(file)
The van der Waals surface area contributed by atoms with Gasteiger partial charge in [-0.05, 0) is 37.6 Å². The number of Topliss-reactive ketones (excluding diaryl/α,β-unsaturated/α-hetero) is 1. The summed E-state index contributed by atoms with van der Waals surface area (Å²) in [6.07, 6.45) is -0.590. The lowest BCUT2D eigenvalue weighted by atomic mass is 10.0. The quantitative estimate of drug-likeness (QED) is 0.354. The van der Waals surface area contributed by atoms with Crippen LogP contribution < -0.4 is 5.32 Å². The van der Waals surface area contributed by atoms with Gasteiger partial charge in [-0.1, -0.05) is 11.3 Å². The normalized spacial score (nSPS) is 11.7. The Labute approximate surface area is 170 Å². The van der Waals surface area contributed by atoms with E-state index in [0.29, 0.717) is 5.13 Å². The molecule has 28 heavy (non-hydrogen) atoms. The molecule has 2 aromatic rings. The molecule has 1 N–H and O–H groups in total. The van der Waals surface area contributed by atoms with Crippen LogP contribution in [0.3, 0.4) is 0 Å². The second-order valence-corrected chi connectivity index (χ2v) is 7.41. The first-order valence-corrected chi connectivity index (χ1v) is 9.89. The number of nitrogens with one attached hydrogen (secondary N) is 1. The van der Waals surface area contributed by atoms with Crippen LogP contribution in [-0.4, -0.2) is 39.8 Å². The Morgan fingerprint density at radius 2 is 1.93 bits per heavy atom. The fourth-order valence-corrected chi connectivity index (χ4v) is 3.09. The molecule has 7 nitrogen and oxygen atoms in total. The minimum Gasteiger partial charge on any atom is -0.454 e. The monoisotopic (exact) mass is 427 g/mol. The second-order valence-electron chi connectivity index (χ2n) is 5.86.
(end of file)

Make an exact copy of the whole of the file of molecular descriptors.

The van der Waals surface area contributed by atoms with Gasteiger partial charge in [-0.05, 0) is 37.6 Å². The number of Topliss-reactive ketones (excluding diaryl/α,β-unsaturated/α-hetero) is 1. The summed E-state index contributed by atoms with van der Waals surface area (Å²) in [6.07, 6.45) is -0.590. The lowest BCUT2D eigenvalue weighted by atomic mass is 10.0. The quantitative estimate of drug-likeness (QED) is 0.354. The van der Waals surface area contributed by atoms with Crippen LogP contribution < -0.4 is 5.32 Å². The van der Waals surface area contributed by atoms with Gasteiger partial charge in [-0.1, -0.05) is 11.3 Å². The normalized spacial score (nSPS) is 11.7. The Labute approximate surface area is 170 Å². The van der Waals surface area contributed by atoms with E-state index in [0.29, 0.717) is 5.13 Å². The molecule has 28 heavy (non-hydrogen) atoms. The molecule has 2 aromatic rings. The molecule has 1 N–H and O–H groups in total. The van der Waals surface area contributed by atoms with Crippen LogP contribution in [0.3, 0.4) is 0 Å². The second-order valence-corrected chi connectivity index (χ2v) is 7.41. The first-order valence-corrected chi connectivity index (χ1v) is 9.89. The number of nitrogens with one attached hydrogen (secondary N) is 1. The van der Waals surface area contributed by atoms with Crippen LogP contribution in [-0.4, -0.2) is 39.8 Å². The Morgan fingerprint density at radius 2 is 1.93 bits per heavy atom. The fourth-order valence-corrected chi connectivity index (χ4v) is 3.09. The molecule has 7 nitrogen and oxygen atoms in total. The minimum Gasteiger partial charge on any atom is -0.454 e. The monoisotopic (exact) mass is 427 g/mol. The second-order valence-electron chi connectivity index (χ2n) is 5.86.